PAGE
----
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The website I will be analyzing is under the URL womenshealth.gov meaning that it is run by a government agency, specifically the Office on Women’s Health, and focuses on emergency contraception, also known as emergency birth control. The website does present its information very clearly beginning with simple facts about emergency contraceptives and then presents a series of questions and answers that they thought to be commonly asked. Throughout the webpage, numbers and data are presented to support the facts that are outlined. Although at first glance the website seems to be clear and useful, it actually has some faults in regards to women’s issues such as agency and victimization; and although the website does undoubtedly address some social positions, it also neglects to address others.
The website immediately jumps into the circumstances that facilitate emergency contraceptive use and immediately the issue of women’s agency in the midst of social constraint comes up. The page reads: “Use emergency contraception if: you didn’t use birth control, you were forced to have sex, the condom broke or came off,” etc. After reading the first two reasons why a woman may need to use emergency contraception, I noticed a problem. The phrasing of “You didn’t use birth control” is problematic because it places all of the blame on the woman. While I see that by doing this the website is not victimizing women and that it may be the woman’s agency not to use birth control, it also fails to acknowledge instances where the lack of birth control is not the woman’s fault due to rape or other circumstances. So the phrasing sounds a bit accusatory and would probably be better put as: “You or your partner did not use birth control.” The phrasing of “You were forced to have sex” is also problematic considering this strategy. For one thing, the fact that the subject is “you” puts the blame on the woman in a similar manner as before. But it also, more alarmingly, seems to gloss right over the instance of being raped in the first place as it simply moves on to the next reason to use emergency contraception. This makes it seem as though being forced to have sex is not as serious an issue as it truly is, and perhaps a woman in that position, for example in an abusive relationship, reading those words may not fully understand her circumstances and what she can do about it. Typically, when a situation where a woman has been raped comes up, many further resources are provided as well as direct instructions to see a doctor about it. Without any additional word on forced sex, it does not allow women who were raped to take control of their situation and gain agency. Failing to recognize a victim where there is one is equally as bad as victimizing all women.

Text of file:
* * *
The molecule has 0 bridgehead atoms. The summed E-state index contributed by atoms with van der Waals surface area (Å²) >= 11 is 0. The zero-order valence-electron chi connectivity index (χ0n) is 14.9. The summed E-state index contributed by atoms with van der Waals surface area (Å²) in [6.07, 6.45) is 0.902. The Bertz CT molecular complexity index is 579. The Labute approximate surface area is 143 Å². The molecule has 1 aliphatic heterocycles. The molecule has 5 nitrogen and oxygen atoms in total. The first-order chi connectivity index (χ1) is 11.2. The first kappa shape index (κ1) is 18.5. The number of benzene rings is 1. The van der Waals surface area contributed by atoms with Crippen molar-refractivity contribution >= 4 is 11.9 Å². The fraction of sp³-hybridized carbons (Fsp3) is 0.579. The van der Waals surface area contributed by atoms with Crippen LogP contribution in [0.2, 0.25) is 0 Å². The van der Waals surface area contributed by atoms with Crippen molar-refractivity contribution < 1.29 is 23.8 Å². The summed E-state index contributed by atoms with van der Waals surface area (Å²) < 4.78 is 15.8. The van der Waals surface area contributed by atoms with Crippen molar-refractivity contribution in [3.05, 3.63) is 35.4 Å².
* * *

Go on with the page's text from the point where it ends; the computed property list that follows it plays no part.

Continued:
This website takes into account certain social positions but it does not encompass all social positions. It addresses age within the question and answer section with the question “I heard that 17-year-olds can now buy ECPs without a prescription – is that true?” The website goes on to elaborate on the topic of age and also clearly defines what an individual under seventeen years of age should do to get emergency contraceptives. However, other social positions such as socioeconomic status are left out. The website never gives an up-to-date price for over-the-counter emergency contraceptives. A woman with forty dollars to her name may go to the store to buy emergency contraceptives just to find out that it costs a whopping $100 (which is another issue on its own). She is left with little to no time to see a doctor about her options and not enough money to purchase the Plan B. Within the question and answer section, where they address other issues relating to social positions, one would think that “How much is this going to cost me?” or “Is there a way to get ECPs for a discounted price?” or “Is this covered by insurance?” would be some pretty commonly asked questions. The closest they get to this is linking Planned Parenthood’s website at the very bottom of the page for more information, but the link only takes you to the homepage of Planned Parenthood and not a more specific webpage on emergency birth control. Because womenshealth.gov does not provide information on pricing and how financially viable emergency contraception is, it may prevent women in certain socioeconomic positions from utilizing it because they may feel that they do not have the option to do so.
While this webpage is very informative and there are a lot of benefits to reading it, the way it handles the less obvious women’s health issues is appalling in a way. On top of being clear and factual like this one, women’s health websites should also account for all social positions, as well as women’s agency in this socially constructed world. This is just one more example on how far we still have to come as a nation regarding women’s health issues considering this website is run by a government agency.
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